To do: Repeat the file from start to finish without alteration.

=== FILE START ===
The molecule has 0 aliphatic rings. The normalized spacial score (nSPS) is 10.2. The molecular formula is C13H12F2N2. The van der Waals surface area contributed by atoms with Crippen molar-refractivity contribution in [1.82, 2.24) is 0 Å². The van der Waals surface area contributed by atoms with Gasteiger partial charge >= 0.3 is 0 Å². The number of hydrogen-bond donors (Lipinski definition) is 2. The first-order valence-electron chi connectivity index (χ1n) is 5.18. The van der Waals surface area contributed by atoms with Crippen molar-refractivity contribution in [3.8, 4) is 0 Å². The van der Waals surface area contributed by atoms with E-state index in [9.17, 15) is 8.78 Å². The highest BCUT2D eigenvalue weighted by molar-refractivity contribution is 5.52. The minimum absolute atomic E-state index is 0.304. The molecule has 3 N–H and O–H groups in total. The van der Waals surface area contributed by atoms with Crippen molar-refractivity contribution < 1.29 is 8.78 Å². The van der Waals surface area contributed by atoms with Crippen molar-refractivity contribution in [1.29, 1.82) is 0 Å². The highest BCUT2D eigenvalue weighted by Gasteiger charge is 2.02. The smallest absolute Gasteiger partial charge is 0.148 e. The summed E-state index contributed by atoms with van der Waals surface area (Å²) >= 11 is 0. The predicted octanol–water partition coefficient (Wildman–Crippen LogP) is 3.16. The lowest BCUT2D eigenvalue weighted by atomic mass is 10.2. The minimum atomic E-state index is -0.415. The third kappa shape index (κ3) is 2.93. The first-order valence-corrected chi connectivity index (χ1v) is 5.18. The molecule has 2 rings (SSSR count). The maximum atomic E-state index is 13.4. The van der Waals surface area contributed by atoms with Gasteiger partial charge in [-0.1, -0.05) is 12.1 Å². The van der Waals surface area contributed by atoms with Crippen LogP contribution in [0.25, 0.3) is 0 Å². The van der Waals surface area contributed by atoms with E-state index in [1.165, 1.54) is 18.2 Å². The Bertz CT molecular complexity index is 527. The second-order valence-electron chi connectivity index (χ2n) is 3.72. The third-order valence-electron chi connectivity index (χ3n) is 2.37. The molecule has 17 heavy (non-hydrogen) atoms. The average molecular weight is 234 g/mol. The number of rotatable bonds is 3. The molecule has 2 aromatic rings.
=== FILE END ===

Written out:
The molecule has 0 aliphatic rings. The normalized spacial score (nSPS) is 10.2. The molecular formula is C13H12F2N2. The van der Waals surface area contributed by atoms with Crippen molar-refractivity contribution in [1.82, 2.24) is 0 Å². The van der Waals surface area contributed by atoms with Gasteiger partial charge >= 0.3 is 0 Å². The number of hydrogen-bond donors (Lipinski definition) is 2. The first-order valence-electron chi connectivity index (χ1n) is 5.18. The van der Waals surface area contributed by atoms with Crippen molar-refractivity contribution in [3.8, 4) is 0 Å². The van der Waals surface area contributed by atoms with E-state index in [9.17, 15) is 8.78 Å². The highest BCUT2D eigenvalue weighted by molar-refractivity contribution is 5.52. The minimum absolute atomic E-state index is 0.304. The molecule has 3 N–H and O–H groups in total. The van der Waals surface area contributed by atoms with Crippen molar-refractivity contribution < 1.29 is 8.78 Å². The van der Waals surface area contributed by atoms with Crippen molar-refractivity contribution in [1.29, 1.82) is 0 Å². The highest BCUT2D eigenvalue weighted by Gasteiger charge is 2.02. The smallest absolute Gasteiger partial charge is 0.148 e. The summed E-state index contributed by atoms with van der Waals surface area (Å²) >= 11 is 0. The predicted octanol–water partition coefficient (Wildman–Crippen LogP) is 3.16. The lowest BCUT2D eigenvalue weighted by atomic mass is 10.2. The minimum atomic E-state index is -0.415. The third kappa shape index (κ3) is 2.93. The first-order valence-corrected chi connectivity index (χ1v) is 5.18. The molecule has 2 rings (SSSR count). The maximum atomic E-state index is 13.4. The van der Waals surface area contributed by atoms with Gasteiger partial charge in [-0.1, -0.05) is 12.1 Å². The van der Waals surface area contributed by atoms with Crippen LogP contribution in [0.25, 0.3) is 0 Å². The van der Waals surface area contributed by atoms with E-state index in [1.165, 1.54) is 18.2 Å². The Bertz CT molecular complexity index is 527. The second-order valence-electron chi connectivity index (χ2n) is 3.72. The third-order valence-electron chi connectivity index (χ3n) is 2.37. The molecule has 17 heavy (non-hydrogen) atoms. The average molecular weight is 234 g/mol. The number of rotatable bonds is 3. The molecule has 2 aromatic rings.